ADA — Since arriving at ECU in December to take over the football program, Kurt Nichols has been “up front” about pretty much everything.  His offense will be no exception.

In addition to his duties as the Tigers’ head man, Nichols is also ECU’s offensive line coach, and that unit — along with a razor-thin running back corps — is probably his biggest concern heading into today’s second of three spring scrimmages.

Nichols brought a new spread offense with him from Cisco Junior College, and, with just about everybody out in the pattern on most passing plays, ECU’s attack will live or die with the ability of the offensive line to keep the enemy out of the backfield and give Tiger quarterbacks a chance to find a receiver. 

Also, with no healthy bodies at tailback after Saturday’s punishing first scrimmage, Nichols is hoping his line can keep his walking wounded in the backfield from absorbing too much punishment over the final days of spring practice (which ends Saturday, April 22 with the spring game).

“We still have a lot of work to do on the offensive line, and I think that’s part of the reason the running backs are so beat up,” Nichols said earlier this week. “We’re anorexic at running back right now.”

With new fullback Thurman Blake (a bruising 260-pound juco transfer who was one of the stars of Saturday’s scrimmage) his only healthy option in the backfield, Nichols said he will probably stress the passing game this afternoon.

“This scrimmage won’t be as long as Saturday (when the Tigers went at it for more than three hours and ran almost 200 offensive plays),” he predicted.  “We’ve installed more in the passing game, and we’ve fine-tuned the running game, and we’ll be looking at those things.

“Our run blocking has to get more aggressive, and some of my blocking schemes and aiming points aren’t second nature to (the linemen) yet,” he added.  “We have to get to the point where those types of things are automatic. We’re busting too many assignments.”

This spring might have been a tougher period of adjustment for the ECU offensive linemen than for any other single unit on either side of the ball.  Center Matt Storm (who graduated and is now an ECU graduate assistant on the defensive line) and tackle Zac Grinnell (who quit the team) are gone, and, other than Billy Foster (who started most of last season after transferring to ECU last spring), the Tigers didn’t have a starting lineman Saturday at a position he played either last spring or last fall.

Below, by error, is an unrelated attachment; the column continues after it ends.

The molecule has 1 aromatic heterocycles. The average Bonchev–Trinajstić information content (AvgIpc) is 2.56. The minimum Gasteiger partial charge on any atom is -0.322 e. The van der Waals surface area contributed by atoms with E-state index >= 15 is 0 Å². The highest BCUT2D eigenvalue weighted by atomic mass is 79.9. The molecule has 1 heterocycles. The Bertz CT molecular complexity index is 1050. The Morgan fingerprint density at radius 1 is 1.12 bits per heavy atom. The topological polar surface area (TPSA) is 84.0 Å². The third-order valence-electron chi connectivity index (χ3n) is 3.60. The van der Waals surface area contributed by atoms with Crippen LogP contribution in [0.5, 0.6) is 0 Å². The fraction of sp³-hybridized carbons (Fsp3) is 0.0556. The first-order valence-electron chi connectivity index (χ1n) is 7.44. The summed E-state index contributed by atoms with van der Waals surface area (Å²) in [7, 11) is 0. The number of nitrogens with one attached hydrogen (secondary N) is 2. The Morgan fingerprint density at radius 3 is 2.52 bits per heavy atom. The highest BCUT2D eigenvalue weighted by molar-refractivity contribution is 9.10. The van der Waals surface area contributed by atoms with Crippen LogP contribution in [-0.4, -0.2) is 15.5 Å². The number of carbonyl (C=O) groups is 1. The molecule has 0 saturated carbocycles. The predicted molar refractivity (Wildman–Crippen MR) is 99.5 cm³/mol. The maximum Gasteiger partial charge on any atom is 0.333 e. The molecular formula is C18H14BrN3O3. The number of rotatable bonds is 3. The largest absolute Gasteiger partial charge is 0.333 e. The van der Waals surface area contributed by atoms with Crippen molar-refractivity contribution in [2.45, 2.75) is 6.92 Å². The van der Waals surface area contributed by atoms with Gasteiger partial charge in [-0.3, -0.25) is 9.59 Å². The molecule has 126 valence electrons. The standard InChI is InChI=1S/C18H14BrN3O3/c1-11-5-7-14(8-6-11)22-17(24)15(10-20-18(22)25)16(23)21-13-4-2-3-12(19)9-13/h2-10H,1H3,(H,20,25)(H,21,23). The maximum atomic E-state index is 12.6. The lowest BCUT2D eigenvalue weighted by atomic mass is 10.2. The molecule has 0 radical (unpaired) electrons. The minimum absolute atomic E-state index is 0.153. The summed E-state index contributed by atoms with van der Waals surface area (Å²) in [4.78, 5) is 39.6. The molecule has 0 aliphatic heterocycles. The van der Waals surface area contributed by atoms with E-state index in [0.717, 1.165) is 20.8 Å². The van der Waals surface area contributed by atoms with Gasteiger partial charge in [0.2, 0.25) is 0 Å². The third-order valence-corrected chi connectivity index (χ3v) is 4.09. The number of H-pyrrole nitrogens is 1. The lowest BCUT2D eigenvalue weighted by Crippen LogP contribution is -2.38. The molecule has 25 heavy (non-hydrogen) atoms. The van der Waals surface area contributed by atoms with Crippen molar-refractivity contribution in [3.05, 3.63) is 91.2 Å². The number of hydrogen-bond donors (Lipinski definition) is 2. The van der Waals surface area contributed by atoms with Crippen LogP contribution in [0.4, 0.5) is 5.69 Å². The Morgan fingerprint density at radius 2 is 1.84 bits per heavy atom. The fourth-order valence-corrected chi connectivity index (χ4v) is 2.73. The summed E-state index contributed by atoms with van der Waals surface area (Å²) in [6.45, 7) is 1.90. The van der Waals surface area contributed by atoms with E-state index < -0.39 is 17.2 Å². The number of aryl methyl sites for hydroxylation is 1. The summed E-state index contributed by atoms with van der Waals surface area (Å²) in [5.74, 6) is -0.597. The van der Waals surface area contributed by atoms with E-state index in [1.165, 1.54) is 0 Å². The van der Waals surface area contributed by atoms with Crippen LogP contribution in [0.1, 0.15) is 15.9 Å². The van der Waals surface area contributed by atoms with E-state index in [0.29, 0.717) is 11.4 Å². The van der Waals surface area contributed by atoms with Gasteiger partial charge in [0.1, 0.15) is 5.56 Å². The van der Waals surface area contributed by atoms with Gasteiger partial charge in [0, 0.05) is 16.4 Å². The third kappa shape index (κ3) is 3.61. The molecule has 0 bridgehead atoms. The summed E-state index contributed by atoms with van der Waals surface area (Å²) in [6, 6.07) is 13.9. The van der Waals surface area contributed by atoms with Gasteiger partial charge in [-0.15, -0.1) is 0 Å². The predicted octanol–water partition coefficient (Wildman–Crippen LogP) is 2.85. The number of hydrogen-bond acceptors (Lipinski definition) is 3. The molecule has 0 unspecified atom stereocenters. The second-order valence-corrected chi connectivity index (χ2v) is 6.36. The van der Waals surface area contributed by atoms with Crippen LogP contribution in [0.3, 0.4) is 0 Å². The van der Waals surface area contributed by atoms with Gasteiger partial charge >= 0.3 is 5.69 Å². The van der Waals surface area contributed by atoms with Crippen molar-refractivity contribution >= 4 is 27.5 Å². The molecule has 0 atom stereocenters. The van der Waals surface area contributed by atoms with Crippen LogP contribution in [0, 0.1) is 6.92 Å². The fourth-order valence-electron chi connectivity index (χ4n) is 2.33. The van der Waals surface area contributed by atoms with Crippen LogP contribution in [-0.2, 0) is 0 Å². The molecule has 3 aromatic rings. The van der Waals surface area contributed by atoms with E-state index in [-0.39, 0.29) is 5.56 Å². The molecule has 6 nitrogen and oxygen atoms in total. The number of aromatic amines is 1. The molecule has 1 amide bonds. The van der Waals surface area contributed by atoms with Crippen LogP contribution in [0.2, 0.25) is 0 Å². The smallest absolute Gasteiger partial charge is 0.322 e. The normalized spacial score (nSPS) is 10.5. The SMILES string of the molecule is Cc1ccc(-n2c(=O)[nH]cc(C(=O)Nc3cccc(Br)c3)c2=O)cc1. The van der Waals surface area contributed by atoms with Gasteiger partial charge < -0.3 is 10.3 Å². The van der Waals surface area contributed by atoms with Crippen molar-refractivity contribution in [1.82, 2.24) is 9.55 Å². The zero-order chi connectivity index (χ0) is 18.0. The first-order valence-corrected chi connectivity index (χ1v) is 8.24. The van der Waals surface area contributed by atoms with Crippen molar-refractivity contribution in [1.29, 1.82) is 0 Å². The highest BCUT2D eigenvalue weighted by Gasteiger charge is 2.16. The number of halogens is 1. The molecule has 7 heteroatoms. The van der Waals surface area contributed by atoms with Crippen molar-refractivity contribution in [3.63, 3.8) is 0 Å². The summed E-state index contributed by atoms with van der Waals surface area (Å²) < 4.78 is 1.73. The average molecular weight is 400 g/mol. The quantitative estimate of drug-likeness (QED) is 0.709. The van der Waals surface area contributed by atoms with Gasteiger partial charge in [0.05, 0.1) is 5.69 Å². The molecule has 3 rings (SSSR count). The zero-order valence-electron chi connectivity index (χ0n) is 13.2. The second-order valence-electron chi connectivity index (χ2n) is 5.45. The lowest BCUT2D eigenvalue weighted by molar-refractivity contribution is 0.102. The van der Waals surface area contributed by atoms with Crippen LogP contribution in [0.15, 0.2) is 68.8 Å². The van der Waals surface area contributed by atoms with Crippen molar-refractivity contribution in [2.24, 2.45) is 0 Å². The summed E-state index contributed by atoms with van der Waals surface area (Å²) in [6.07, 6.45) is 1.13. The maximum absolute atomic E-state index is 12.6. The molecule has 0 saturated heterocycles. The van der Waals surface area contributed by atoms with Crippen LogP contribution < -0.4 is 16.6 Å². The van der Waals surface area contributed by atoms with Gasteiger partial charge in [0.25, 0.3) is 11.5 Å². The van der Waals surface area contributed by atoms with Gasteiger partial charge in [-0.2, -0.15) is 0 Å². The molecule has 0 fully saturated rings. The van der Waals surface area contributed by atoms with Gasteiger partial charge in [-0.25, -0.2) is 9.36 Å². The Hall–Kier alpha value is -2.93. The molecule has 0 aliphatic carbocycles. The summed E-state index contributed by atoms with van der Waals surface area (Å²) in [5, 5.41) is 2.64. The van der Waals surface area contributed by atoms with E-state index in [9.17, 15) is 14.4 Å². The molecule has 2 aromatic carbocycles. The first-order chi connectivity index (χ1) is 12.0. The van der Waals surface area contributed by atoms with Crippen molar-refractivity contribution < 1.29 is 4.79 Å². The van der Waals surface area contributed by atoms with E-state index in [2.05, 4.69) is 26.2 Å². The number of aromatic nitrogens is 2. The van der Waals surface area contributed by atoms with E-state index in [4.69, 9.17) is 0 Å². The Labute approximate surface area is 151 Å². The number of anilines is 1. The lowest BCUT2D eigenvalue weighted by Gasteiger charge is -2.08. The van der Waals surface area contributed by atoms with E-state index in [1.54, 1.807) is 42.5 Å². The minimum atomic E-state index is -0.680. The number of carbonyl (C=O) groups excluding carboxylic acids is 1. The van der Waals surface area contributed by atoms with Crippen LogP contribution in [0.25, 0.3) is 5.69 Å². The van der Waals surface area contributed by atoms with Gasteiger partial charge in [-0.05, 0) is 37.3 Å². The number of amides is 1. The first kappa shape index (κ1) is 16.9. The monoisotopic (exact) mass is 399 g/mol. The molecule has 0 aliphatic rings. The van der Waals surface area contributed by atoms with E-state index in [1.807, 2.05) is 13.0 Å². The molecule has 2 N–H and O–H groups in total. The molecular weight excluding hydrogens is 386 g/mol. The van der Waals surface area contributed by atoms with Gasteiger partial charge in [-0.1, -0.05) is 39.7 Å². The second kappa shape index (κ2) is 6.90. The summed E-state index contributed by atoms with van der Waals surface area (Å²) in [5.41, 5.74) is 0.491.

Wesley Richardson, a juco transfer who was one of the stars of last spring’s camp at tackle but was ineligible last fall, has moved to center; Scott Copeland, who started at guard last season, has switched to weak side tackle; Foster and David Thompson (who started at guard as a sophomore and was a part-time starter last season) are rotating at the other tackle; and juco transfers Steven Collins and and John Dodson have been the “most consistent” performers at the guard spots.

“We’ve had to do a lot of work on technique this spring,” Nichols said.  “Technique isn’t something you improve overnight.  You get it through work habits.

“We’ll be struggling with some things all spring,” he predicted.  “These guys aren’t used to playing with a lot of leverage, which means getting your pads under the other guy’s pads.  Size isn’t a problem for us, but being big isn’t an excuse for playing high.  I do think I can get them to where they need to be, so I’m optimistic.”

In Copeland, Foster and Thompson, Nichols has players who have had success at the Division II level, while Richardson, Collins and Dodson have shown promise this spring while competing against an ECU defensive line rotation that, while also full of new faces, has been surprisingly effective.

“Wesley has been very consistent at center,” Nichols said.  “I don’t like short offensive tackles (Richardson is 5-11, 280).  They allow a pass rusher to jump up and block passes, so he’ll stay at center.”

Richardson’s back-up will probably be David Gonzalez (No. 2 on the depth chart behind Storm last season), but Gonzalez suffered a knee injury last week that will probably keep him out for the rest of the spring and will give juco transfer Cody McDaniel— who Nichols called a “pleasant surprise”— a chance to get some reps in the final two scrimmages.